The Arrival in Mexico

By Elizabeth Howard
writing from Angangueo, Mexico

November 18, 1997
I'm writing this final migration update to you directly from Angangueo, Mexico to confirm that the monarchs have indeed made it home for the winter!

We drove here from Mexico City yesterday. After driving for 3 hours we began to see monarchs very suddenly, just east of Zitacuaro. First one, then another--and within a mile we drove into a blizzard of monarchs, all floating through the air like huge snowflakes.

The countryside here is scattered with daisy-like flowers (composites) which grow on huge bushes, often 8-10 feet tall. Many butterflies were drinking nectar from these flowers, fattening up before their long winter. Most, however, were in flight, drifting together in the same direction, continuing the silent parade that's been traveling toward this region since August.

The long trip has clearly taken a toll on the monarchs. I was surprised to see how dull and faded their wings were, quite unlike the bright colors and fresh condition they had when we last saw them in the north. Though it was easier to see the butterflies that were flying low, it was most remarkable to look up in the sky and imagine their numbers. The butterflies filled a huge column of air and we traveled through them for over 30 miles. They were higher than the eye could see, and even with binoculars it was impossible to see how high the cloud of butterflies reached.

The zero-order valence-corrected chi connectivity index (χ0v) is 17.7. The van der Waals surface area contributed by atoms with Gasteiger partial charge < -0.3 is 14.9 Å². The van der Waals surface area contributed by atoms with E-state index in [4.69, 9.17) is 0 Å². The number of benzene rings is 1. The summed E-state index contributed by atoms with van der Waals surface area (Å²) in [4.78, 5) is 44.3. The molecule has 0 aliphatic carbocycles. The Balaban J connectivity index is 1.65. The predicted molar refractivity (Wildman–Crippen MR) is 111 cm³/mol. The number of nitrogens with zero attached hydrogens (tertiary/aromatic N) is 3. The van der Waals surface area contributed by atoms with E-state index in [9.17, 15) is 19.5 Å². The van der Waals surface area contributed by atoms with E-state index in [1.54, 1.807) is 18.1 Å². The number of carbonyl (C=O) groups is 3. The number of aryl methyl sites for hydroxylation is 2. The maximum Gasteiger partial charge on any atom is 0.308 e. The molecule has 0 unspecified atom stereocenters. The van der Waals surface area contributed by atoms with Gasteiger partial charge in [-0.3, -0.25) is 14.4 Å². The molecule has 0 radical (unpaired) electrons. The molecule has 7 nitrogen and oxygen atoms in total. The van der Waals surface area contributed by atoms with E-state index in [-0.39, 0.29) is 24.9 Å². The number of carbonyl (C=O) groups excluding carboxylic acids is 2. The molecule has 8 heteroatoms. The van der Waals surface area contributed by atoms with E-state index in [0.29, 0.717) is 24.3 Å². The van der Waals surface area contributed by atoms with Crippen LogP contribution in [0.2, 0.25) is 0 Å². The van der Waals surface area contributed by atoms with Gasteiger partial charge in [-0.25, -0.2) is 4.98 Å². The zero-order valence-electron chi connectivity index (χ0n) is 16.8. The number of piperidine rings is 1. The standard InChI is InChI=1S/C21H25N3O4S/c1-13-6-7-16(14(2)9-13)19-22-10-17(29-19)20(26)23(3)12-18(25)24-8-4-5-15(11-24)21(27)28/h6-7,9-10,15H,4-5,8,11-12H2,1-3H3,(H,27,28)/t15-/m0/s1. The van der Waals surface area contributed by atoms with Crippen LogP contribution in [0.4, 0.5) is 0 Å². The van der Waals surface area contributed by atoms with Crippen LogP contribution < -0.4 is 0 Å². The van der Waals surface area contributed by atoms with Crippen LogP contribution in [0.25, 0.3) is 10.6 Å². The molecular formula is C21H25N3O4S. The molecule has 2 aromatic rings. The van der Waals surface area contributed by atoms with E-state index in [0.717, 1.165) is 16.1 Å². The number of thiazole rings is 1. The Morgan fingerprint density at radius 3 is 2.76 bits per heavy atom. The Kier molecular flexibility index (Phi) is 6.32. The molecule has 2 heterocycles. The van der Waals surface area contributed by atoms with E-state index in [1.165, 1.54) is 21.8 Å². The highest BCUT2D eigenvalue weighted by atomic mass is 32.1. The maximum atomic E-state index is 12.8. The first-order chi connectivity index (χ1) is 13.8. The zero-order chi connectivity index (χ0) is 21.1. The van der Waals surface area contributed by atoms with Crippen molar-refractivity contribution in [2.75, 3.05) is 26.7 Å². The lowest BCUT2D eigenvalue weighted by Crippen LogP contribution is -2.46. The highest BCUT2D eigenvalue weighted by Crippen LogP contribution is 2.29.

As we drove into Angangueo monarchs were everywhere: flying past windows and over rooftops, past donkeys carrying loads of wood, past children dressed in red school uniforms, past men wearing the cowboy hats of Michoacan, past chickens in people's yards and houses painted with vivid colors. Against this backdrop of Mexican life were the same monarchs, so familiar in my garden at home, but now in an entirely different place. The atmosphere was lively and festive, and the butterflies decorated the sky as if for their own homecoming celebration.

Up in the Sierra Chincua sanctuary the size of the over-wintering colony has grown substantially since biologist Eduardo Rendon watched the first arrivals during the weekend of November 1 and 2. Where there were 2 trees filled with monarchs on November 2, there are now 800 trees-- just 2 weeks later! Already the forest floor beneath these butterfly trees is littered with the wings of dead monarchs. The birds and mice that will prey on the butterflies here all winter must welcome the arrival of this easy source of food.

This week, as the butterflies continue to arrive and settle into the forest where they'll spend the winter, we're visiting schools in the surrounding region. Many of the symbolic monarchs you made are being given to the children here to watch over until spring. I'm taking as many pictures as I can, but I wish you could be here in person to see the excitement your butterflies bring. Each child carefully chooses one butterfly, then discovers where it came from and locates the home town of their new friend on a map. Though these children live right beside the monarch sanctuaries, they often don't know they are a world treasure. The Symbolic Migration is helping them to see the importance of their place, and to realize that children across North America know about them and care about the butterflies.
Now that the monarchs have completed their long trip, this is the final monarch migration update. We'll bring more news from the monarchs' winter home next February, when the Journey North program begins. Until then, stay warm during the long, cold winter!

Elizabeth Howard
Journey North